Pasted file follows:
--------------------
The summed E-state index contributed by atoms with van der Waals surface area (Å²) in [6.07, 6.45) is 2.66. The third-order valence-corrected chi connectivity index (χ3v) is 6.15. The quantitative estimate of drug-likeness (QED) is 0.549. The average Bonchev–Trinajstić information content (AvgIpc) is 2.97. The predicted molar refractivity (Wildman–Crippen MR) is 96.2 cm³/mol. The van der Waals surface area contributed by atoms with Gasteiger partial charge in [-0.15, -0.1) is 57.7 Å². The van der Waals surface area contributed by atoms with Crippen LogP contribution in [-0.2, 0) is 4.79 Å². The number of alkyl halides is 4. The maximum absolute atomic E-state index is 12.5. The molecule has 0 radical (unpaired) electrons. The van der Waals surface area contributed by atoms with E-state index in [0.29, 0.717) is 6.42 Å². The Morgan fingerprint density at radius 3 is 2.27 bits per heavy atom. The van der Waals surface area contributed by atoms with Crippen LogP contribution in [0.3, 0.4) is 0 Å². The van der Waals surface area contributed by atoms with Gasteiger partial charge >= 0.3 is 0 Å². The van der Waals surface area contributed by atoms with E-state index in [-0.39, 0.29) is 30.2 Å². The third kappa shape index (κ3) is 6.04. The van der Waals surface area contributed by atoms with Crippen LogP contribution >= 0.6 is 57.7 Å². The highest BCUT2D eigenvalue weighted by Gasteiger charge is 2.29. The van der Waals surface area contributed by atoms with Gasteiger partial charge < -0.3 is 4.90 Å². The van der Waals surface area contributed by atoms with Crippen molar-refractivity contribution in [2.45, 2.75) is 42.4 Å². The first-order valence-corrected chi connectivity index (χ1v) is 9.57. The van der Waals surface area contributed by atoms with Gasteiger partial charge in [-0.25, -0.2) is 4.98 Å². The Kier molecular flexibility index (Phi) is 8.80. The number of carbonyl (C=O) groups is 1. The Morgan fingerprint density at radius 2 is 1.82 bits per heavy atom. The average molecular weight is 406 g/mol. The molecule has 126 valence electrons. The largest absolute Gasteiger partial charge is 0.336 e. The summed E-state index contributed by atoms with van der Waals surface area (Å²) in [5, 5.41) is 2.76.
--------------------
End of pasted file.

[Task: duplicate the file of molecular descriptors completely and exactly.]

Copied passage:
The summed E-state index contributed by atoms with van der Waals surface area (Å²) in [6.07, 6.45) is 2.66. The third-order valence-corrected chi connectivity index (χ3v) is 6.15. The quantitative estimate of drug-likeness (QED) is 0.549. The average Bonchev–Trinajstić information content (AvgIpc) is 2.97. The predicted molar refractivity (Wildman–Crippen MR) is 96.2 cm³/mol. The van der Waals surface area contributed by atoms with Gasteiger partial charge in [-0.15, -0.1) is 57.7 Å². The van der Waals surface area contributed by atoms with Crippen LogP contribution in [-0.2, 0) is 4.79 Å². The number of alkyl halides is 4. The maximum absolute atomic E-state index is 12.5. The molecule has 0 radical (unpaired) electrons. The van der Waals surface area contributed by atoms with E-state index in [0.29, 0.717) is 6.42 Å². The Morgan fingerprint density at radius 3 is 2.27 bits per heavy atom. The van der Waals surface area contributed by atoms with Crippen LogP contribution in [0.3, 0.4) is 0 Å². The van der Waals surface area contributed by atoms with Gasteiger partial charge >= 0.3 is 0 Å². The van der Waals surface area contributed by atoms with E-state index in [-0.39, 0.29) is 30.2 Å². The third kappa shape index (κ3) is 6.04. The van der Waals surface area contributed by atoms with Crippen LogP contribution >= 0.6 is 57.7 Å². The highest BCUT2D eigenvalue weighted by Gasteiger charge is 2.29. The van der Waals surface area contributed by atoms with Gasteiger partial charge < -0.3 is 4.90 Å². The van der Waals surface area contributed by atoms with Crippen molar-refractivity contribution in [2.45, 2.75) is 42.4 Å². The first-order valence-corrected chi connectivity index (χ1v) is 9.57. The van der Waals surface area contributed by atoms with Gasteiger partial charge in [-0.25, -0.2) is 4.98 Å². The Kier molecular flexibility index (Phi) is 8.80. The number of carbonyl (C=O) groups is 1. The Morgan fingerprint density at radius 2 is 1.82 bits per heavy atom. The average molecular weight is 406 g/mol. The molecule has 126 valence electrons. The largest absolute Gasteiger partial charge is 0.336 e. The summed E-state index contributed by atoms with van der Waals surface area (Å²) in [5, 5.41) is 2.76.